Stop slaughtering our trees

Marie Swanepoel, Somerset West

Dokdiek van der Zel’s letter refers: (“Nine trees”, Bolander letters, January 24).

I agree wholeheartedly with this author, the “slaughtering”of our trees must immediately stop.

The officials at the parks departments are to be blamed.

Summer is not shrub or tree pruning season, the City Of Cape Town and the Western Cape Parks Department must take notice.

It seems to me that, the tree pruning/felling contractors involved have not a clue what they are doing.

Instead of cutting off a branch against the trunk, they maimed it, leaving “half a limb”. It is not only slovenly, it is total ignorance.

I am concerned about the street/pavement trees.

The above-mentioned parks departments, should make sure that there are “ dams” around the trunks of the trees to be able to properly water it.

Yes we have water, in the Lourens River, running to the sea.

All is needed is vision and water trucks.

Instead of wasting money on pruning trees (out of season ) use the money to get contractors to open up the tar and paving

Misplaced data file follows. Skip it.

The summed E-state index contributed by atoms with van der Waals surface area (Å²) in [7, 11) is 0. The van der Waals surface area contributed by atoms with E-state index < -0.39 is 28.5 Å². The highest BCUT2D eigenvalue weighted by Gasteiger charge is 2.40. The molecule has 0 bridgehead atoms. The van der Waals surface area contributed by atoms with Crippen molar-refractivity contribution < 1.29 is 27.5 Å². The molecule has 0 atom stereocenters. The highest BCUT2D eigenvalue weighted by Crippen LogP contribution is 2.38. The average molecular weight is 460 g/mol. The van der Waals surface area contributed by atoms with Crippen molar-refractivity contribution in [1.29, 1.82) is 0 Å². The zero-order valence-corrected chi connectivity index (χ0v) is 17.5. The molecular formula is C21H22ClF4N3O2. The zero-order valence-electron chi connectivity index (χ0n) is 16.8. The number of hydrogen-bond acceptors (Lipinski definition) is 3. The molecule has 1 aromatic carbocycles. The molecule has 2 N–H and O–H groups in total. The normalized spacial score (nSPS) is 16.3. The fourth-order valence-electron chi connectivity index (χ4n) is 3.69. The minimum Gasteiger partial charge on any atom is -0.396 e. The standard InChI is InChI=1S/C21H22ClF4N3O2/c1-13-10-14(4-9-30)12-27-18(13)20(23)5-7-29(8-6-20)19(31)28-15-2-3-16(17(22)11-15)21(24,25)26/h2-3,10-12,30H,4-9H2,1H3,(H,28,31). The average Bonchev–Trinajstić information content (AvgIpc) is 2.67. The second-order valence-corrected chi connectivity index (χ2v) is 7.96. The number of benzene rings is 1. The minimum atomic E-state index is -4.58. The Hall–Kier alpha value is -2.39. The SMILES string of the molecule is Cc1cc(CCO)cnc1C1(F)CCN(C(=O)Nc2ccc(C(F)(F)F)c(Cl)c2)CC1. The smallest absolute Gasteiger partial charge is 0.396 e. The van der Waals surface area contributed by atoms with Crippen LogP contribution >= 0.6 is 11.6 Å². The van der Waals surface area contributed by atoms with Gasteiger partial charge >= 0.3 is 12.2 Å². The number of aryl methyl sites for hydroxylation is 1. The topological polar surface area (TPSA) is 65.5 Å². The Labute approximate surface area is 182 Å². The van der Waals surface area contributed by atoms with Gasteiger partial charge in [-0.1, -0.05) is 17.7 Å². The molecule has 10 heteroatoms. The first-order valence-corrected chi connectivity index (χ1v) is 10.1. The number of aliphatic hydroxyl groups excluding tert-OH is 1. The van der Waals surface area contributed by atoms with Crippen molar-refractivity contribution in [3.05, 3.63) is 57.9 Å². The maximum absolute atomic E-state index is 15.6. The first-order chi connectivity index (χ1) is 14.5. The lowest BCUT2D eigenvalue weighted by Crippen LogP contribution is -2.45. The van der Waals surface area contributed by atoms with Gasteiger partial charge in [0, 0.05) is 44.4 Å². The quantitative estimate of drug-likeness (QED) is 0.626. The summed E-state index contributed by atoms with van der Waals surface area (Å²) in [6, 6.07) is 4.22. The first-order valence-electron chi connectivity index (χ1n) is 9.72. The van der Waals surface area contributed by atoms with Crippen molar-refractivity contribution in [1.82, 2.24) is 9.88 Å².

that in some cases is so close to the tree trunk that the trees get little or no water at all when it rains.

It took centuries for a tree to reach maturity. We all have to endeavour to preserve and rescue our trees.

I noticed, along Broadway (R44 ) one of our most beautiful indigenous trees, i.e The Fever Tree (Acacia xantophloea).

Unfortunately this trees natural habitat is alongside rivers, around pans and areas prone to flooding.

As beautiful as the Fever Tree, is the hardy Sweet Thorn( Acacia karroo).

This tree grows in abundance in many arid parts of South Africa and it is hardy and drought resistant.

The flowers are, an attractive bright yellow and appear when the tree is two to three years old.

Whatever we
planted in the Western ape should be hardy and endemic to the region.